Publications

    Sandford Borins and Richard Walker, December 2012 

    The adoption of new services and practices is widespread in public organizations as they respond to demands in the external environment and internal aspirations. In order to recognize these activities and disseminate good practices, awards programs have proliferated around the globe. Given the limited empirical analysis of the characteristics of innovation award winners, this article examines the 2010 Innovations in American Government Awards (IAGA) program.

    Kenneth Winston, December 2012

    The curricula of schools of public policy and management cover three broad areas: policy analysis, strategic management, and politics. The mission is not only to educate professionals in these areas but to enable them to integrate the three in depth. What kind of professional can do this, and are there generic skills and capacities that this person must possess? This essay explores a core dimension of professional skill that Winston refers to as moral competence – the set of attributes and dispositions that make for good governance. On the assumption that the needed skills and the nature of the polity are inextricably linked, the central question is: What constitutes moral competence for a practitioner of democratic governance? Winston sketches six generic attributes that he regards as constituent components of the good practitioner, and indicates how the case method of teaching helps to cultivate these virtues.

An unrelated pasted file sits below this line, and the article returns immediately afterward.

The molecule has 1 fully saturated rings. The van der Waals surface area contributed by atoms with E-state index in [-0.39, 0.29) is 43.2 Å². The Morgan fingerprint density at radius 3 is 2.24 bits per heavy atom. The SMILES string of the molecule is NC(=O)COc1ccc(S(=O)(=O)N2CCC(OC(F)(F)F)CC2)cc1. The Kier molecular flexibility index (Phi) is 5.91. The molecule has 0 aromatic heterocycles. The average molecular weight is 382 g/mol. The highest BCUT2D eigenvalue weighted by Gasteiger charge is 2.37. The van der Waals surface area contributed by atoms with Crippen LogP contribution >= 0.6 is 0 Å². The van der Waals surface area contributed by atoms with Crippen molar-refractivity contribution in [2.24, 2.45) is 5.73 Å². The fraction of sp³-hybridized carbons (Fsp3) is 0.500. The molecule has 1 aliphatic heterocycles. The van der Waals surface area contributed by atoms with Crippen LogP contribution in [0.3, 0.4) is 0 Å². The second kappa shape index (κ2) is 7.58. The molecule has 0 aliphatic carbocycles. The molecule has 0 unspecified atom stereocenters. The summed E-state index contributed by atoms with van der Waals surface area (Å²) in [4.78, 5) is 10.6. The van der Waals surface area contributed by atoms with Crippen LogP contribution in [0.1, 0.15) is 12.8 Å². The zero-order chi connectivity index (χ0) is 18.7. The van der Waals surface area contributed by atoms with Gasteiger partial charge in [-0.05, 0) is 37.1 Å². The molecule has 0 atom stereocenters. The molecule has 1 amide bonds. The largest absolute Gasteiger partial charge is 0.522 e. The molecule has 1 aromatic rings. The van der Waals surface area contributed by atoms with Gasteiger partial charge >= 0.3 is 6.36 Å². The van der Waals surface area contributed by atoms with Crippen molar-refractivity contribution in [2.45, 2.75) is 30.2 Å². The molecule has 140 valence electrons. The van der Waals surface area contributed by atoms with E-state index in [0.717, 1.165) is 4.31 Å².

David Dapice, December 2012